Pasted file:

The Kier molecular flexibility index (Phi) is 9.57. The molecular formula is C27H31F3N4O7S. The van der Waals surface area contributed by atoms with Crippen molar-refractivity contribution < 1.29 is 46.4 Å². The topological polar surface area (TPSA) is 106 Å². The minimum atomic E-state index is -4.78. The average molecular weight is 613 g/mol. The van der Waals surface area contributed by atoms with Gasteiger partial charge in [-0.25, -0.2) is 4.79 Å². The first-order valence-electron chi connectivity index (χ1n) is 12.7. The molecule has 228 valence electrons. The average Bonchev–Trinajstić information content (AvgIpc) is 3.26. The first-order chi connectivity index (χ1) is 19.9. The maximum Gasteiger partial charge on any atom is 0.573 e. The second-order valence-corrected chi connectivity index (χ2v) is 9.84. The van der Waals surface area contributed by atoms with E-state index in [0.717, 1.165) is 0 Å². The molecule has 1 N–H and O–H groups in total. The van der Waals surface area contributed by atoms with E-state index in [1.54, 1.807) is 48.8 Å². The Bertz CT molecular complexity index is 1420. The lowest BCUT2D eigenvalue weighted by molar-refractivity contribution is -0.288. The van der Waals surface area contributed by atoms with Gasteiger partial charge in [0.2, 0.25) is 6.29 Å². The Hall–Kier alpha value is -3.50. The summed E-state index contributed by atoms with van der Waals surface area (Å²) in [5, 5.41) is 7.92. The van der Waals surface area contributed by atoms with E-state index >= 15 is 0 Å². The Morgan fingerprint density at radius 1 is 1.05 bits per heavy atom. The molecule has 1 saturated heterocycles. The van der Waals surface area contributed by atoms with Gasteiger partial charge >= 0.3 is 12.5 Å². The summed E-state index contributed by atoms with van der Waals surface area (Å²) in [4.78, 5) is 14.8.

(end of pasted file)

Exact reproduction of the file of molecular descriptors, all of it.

The Kier molecular flexibility index (Phi) is 9.57. The molecular formula is C27H31F3N4O7S. The van der Waals surface area contributed by atoms with Crippen molar-refractivity contribution < 1.29 is 46.4 Å². The topological polar surface area (TPSA) is 106 Å². The minimum atomic E-state index is -4.78. The average molecular weight is 613 g/mol. The van der Waals surface area contributed by atoms with Gasteiger partial charge in [-0.25, -0.2) is 4.79 Å². The first-order valence-electron chi connectivity index (χ1n) is 12.7. The molecule has 228 valence electrons. The average Bonchev–Trinajstić information content (AvgIpc) is 3.26. The first-order chi connectivity index (χ1) is 19.9. The maximum Gasteiger partial charge on any atom is 0.573 e. The second-order valence-corrected chi connectivity index (χ2v) is 9.84. The van der Waals surface area contributed by atoms with E-state index in [0.717, 1.165) is 0 Å². The molecule has 1 N–H and O–H groups in total. The van der Waals surface area contributed by atoms with E-state index in [1.54, 1.807) is 48.8 Å². The Bertz CT molecular complexity index is 1420. The lowest BCUT2D eigenvalue weighted by molar-refractivity contribution is -0.288. The van der Waals surface area contributed by atoms with Gasteiger partial charge in [0.2, 0.25) is 6.29 Å². The Hall–Kier alpha value is -3.50. The summed E-state index contributed by atoms with van der Waals surface area (Å²) in [5, 5.41) is 7.92. The van der Waals surface area contributed by atoms with E-state index >= 15 is 0 Å². The Morgan fingerprint density at radius 1 is 1.05 bits per heavy atom. The molecule has 1 saturated heterocycles. The van der Waals surface area contributed by atoms with Gasteiger partial charge >= 0.3 is 12.5 Å². The summed E-state index contributed by atoms with van der Waals surface area (Å²) in [4.78, 5) is 14.8.